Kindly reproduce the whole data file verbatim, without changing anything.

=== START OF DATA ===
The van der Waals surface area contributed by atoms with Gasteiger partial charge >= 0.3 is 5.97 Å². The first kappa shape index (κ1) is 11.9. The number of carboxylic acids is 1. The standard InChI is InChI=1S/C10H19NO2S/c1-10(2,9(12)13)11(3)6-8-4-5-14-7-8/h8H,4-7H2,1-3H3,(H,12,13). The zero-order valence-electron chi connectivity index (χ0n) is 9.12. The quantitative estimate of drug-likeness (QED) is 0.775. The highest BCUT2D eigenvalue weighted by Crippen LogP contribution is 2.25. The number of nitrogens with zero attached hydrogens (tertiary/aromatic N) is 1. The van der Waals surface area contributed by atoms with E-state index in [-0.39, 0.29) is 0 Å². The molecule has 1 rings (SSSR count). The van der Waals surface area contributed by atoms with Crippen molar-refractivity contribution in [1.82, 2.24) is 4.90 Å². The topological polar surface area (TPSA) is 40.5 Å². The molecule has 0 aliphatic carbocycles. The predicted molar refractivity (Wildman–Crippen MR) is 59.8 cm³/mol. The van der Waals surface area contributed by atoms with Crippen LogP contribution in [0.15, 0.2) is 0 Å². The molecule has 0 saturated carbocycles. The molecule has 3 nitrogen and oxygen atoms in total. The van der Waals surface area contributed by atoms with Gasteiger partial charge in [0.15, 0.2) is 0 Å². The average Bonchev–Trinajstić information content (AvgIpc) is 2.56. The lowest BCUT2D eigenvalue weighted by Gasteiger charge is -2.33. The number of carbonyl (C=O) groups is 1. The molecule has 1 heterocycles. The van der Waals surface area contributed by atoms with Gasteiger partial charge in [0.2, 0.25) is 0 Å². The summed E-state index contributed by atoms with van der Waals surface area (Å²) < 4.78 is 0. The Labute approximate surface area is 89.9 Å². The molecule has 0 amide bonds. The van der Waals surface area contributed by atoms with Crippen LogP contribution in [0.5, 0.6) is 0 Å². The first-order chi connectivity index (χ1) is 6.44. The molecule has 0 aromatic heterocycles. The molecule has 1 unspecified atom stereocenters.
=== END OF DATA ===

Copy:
The van der Waals surface area contributed by atoms with Gasteiger partial charge >= 0.3 is 5.97 Å². The first kappa shape index (κ1) is 11.9. The number of carboxylic acids is 1. The standard InChI is InChI=1S/C10H19NO2S/c1-10(2,9(12)13)11(3)6-8-4-5-14-7-8/h8H,4-7H2,1-3H3,(H,12,13). The zero-order valence-electron chi connectivity index (χ0n) is 9.12. The quantitative estimate of drug-likeness (QED) is 0.775. The highest BCUT2D eigenvalue weighted by Crippen LogP contribution is 2.25. The number of nitrogens with zero attached hydrogens (tertiary/aromatic N) is 1. The van der Waals surface area contributed by atoms with E-state index in [-0.39, 0.29) is 0 Å². The molecule has 1 rings (SSSR count). The van der Waals surface area contributed by atoms with Crippen molar-refractivity contribution in [1.82, 2.24) is 4.90 Å². The topological polar surface area (TPSA) is 40.5 Å². The molecule has 0 aliphatic carbocycles. The predicted molar refractivity (Wildman–Crippen MR) is 59.8 cm³/mol. The van der Waals surface area contributed by atoms with Crippen LogP contribution in [0.15, 0.2) is 0 Å². The molecule has 0 saturated carbocycles. The molecule has 3 nitrogen and oxygen atoms in total. The van der Waals surface area contributed by atoms with Gasteiger partial charge in [0.15, 0.2) is 0 Å². The average Bonchev–Trinajstić information content (AvgIpc) is 2.56. The lowest BCUT2D eigenvalue weighted by Gasteiger charge is -2.33. The number of carbonyl (C=O) groups is 1. The molecule has 1 heterocycles. The van der Waals surface area contributed by atoms with Gasteiger partial charge in [0.2, 0.25) is 0 Å². The summed E-state index contributed by atoms with van der Waals surface area (Å²) < 4.78 is 0. The Labute approximate surface area is 89.9 Å². The molecule has 0 amide bonds. The van der Waals surface area contributed by atoms with Crippen LogP contribution in [0.5, 0.6) is 0 Å². The first-order chi connectivity index (χ1) is 6.44. The molecule has 0 aromatic heterocycles. The molecule has 1 unspecified atom stereocenters.